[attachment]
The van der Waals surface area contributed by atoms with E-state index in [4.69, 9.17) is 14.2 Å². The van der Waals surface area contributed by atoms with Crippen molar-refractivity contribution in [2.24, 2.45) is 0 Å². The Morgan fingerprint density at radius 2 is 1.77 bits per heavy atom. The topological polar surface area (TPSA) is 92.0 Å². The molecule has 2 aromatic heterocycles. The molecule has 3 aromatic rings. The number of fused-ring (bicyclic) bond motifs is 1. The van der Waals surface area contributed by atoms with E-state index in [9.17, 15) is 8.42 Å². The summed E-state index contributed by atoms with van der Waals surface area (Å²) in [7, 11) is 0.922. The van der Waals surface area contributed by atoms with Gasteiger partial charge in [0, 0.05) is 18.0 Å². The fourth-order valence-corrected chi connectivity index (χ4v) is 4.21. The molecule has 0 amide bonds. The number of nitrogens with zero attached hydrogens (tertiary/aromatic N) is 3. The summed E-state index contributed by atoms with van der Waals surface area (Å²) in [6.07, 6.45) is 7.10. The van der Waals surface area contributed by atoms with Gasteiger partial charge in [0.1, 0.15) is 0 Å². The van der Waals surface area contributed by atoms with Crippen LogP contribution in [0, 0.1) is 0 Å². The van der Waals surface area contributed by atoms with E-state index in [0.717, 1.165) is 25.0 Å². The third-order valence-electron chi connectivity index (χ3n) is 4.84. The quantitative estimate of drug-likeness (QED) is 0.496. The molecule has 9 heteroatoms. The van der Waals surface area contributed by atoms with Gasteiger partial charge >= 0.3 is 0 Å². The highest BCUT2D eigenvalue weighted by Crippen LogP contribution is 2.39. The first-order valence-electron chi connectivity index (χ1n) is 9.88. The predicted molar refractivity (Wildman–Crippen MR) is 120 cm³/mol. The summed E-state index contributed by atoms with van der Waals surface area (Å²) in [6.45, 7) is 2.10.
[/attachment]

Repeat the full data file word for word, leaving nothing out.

The van der Waals surface area contributed by atoms with E-state index in [4.69, 9.17) is 14.2 Å². The van der Waals surface area contributed by atoms with Crippen molar-refractivity contribution in [2.24, 2.45) is 0 Å². The Morgan fingerprint density at radius 2 is 1.77 bits per heavy atom. The topological polar surface area (TPSA) is 92.0 Å². The molecule has 2 aromatic heterocycles. The molecule has 3 aromatic rings. The number of fused-ring (bicyclic) bond motifs is 1. The van der Waals surface area contributed by atoms with E-state index in [9.17, 15) is 8.42 Å². The summed E-state index contributed by atoms with van der Waals surface area (Å²) in [7, 11) is 0.922. The van der Waals surface area contributed by atoms with Gasteiger partial charge in [0, 0.05) is 18.0 Å². The fourth-order valence-corrected chi connectivity index (χ4v) is 4.21. The molecule has 0 amide bonds. The number of nitrogens with zero attached hydrogens (tertiary/aromatic N) is 3. The summed E-state index contributed by atoms with van der Waals surface area (Å²) in [6.07, 6.45) is 7.10. The van der Waals surface area contributed by atoms with Gasteiger partial charge in [0.1, 0.15) is 0 Å². The van der Waals surface area contributed by atoms with Crippen LogP contribution in [0, 0.1) is 0 Å². The van der Waals surface area contributed by atoms with E-state index in [0.717, 1.165) is 25.0 Å². The third-order valence-electron chi connectivity index (χ3n) is 4.84. The quantitative estimate of drug-likeness (QED) is 0.496. The molecule has 9 heteroatoms. The van der Waals surface area contributed by atoms with Gasteiger partial charge >= 0.3 is 0 Å². The highest BCUT2D eigenvalue weighted by Crippen LogP contribution is 2.39. The first-order valence-electron chi connectivity index (χ1n) is 9.88. The predicted molar refractivity (Wildman–Crippen MR) is 120 cm³/mol. The summed E-state index contributed by atoms with van der Waals surface area (Å²) in [6.45, 7) is 2.10.